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Why Microsoft Doesn’t Understand Embedded Analytics

By Josh Martin | August 11, 2016
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I’ll admit that I’m a Microsoft fanboy. Last year when I was still a mobile industry analyst, I referred to Microsoft as the most interesting company in mobile. In fact, I’ve given up on a number of apps because Microsoft offered something better:

  • Fantastical2 for Outlook’s Calendar – The Agenda view on Outlook is excellent
  • Individual E-Mail Clients (and Apple stock mail) for Outlook – It provided the best smart inbox to limit alerts on my Apple Watch (when I was using it)
  • Evernote for OneNote – I found the notebook structure of OneNote much more suited to my needs
  • Apple’s Camera app for the excellent and just released Pix application

I also convinced everyone in my office to use Office Lens (you should try it too!).

So why have I burned nearly 150 words praising a competitor? To prove unequivocally that I’m not a Microsoft hater.

But the launch of PowerBI Embedded shows why software vendors should strongly consider partnering with an OEM analytics expert when choosing to embed analytics. Because sometimes big companies – such as Microsoft – fail to grasp the basic fundamental question of pricing.

As a software vendor, the cost of analytics is a huge consideration when making a buying decision. Often, analytics are a competitive differentiator or a way to keep existing customers happy – not necessarily a new revenue stream – so cost considerations are paramount when deciding what analytics solution to embed within your software. I should know, this is all my team does at Logi (Don’t worry I won’t get preachy – this is an analysis not a sales pitch).

The Original PowerBI Embedded pricing penalized heavy use.

If you’re anything like me, you probably want your customers to use your software a lot. And if you’re really lucky, it becomes essential to making real-time business decisions throughout the day. So when Microsoft launched a Pay-Per-Render model, I was a bit taken aback, because it basically punished users for relying on the software.

Here’s how it worked. Let’s say, as an app provider, your customer had a dashboard with four visuals –each time they refreshed the page, you would get charged for four renders. Sure, this was a great pricing model if you thought your customers weren’t going to frequently use the data/charts to make better decisions. But if they’re not going to use them, why are you spending the time (and money) embedding them? On the other hand, if your software scaled (yay!) and usage was high (double yay!), your costs could run away from you very quickly.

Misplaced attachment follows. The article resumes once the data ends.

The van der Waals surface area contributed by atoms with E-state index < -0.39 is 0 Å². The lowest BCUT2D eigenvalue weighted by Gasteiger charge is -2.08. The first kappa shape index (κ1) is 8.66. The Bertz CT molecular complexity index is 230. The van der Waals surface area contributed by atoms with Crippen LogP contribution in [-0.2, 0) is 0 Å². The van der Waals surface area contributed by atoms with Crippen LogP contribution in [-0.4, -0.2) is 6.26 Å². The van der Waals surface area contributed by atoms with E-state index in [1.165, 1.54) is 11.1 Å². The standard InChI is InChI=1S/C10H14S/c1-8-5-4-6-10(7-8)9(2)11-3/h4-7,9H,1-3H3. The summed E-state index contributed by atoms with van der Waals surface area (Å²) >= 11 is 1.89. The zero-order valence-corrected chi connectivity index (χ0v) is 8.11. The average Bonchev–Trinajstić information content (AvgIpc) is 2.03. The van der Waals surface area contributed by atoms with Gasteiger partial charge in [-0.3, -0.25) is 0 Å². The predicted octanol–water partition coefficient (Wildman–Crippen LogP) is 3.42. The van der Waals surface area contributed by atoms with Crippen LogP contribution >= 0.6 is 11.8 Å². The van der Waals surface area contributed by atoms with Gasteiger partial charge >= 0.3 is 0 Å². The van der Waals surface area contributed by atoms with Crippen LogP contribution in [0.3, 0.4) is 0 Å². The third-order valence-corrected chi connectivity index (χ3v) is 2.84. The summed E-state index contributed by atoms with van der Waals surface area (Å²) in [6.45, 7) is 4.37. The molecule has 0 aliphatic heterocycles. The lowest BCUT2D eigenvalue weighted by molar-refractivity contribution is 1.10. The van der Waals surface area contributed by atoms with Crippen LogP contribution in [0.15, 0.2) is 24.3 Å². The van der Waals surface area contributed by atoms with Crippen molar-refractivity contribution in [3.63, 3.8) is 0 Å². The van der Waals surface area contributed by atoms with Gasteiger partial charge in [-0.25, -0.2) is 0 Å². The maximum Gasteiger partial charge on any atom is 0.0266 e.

Here’s the formula I used when determining costs (based on information available on Microsoft’s website)

(# of Visual Elements * Renders per Hour * Hours per Day of Use) * Cost per Render ($0.0025) = Cost per User per Day

The table below is a breakdown of several potential use case scenarios and their cost to you – the software vendor.

Visual Elements Renders per Hour Hours per day Total Renders Cost Per User Per Day
1 5 8 40  $             0.10
2 5 8 80  $             0.20
3 5 8 120  $             0.30
4 5 8 160  $             0.40

These numbers may seem small – but they are per user per day. If you take a fairly moderate use case of just 2 visual elements updated 5x per hour throughout the work day, you are paying $0.20 per user per day. Multiply that by 260 workdays and your per-user costs is $41.60 each year. Still not bad – but what if you have 10,000 users? You’re now paying over 400K per year. Of course, it’s likely you’ll have a mix of use cases – but isn’t the goal is to make your product so useful customers are constantly relying on it?

For infrequent usage this pricing works great – but why bother integrating a solution you don’t want your customers to rely on?

New PowerBI Embedded Pricing Limits Risk but Punishes Occasional Users

So, Microsoft saw the numbers, heard the customer gripes and made a change. It has now moved to a pay-per-session model.

My understanding of this model is that for one hour – the length of a session – users can render as many charts as they want and they are only charged for a single session. However, after the hour ends (and assuming you must re-render to begin a new session) the clock starts again. Unsurprisingly, the cost per session is much higher than the cost per render to account for the unlimited use customers are afforded.

Here’s the formula I used when determining costs (based on information available on Microsoft’s website)

Hours per Day of Use * Cost per Session ($0.05) = Cost per User per Day

Visual Elements Renders per Hour Hours per day Total Renders Cost Per User Per Day
1 5 8 40  $                     0.40
2 5 8 80  $                     0.40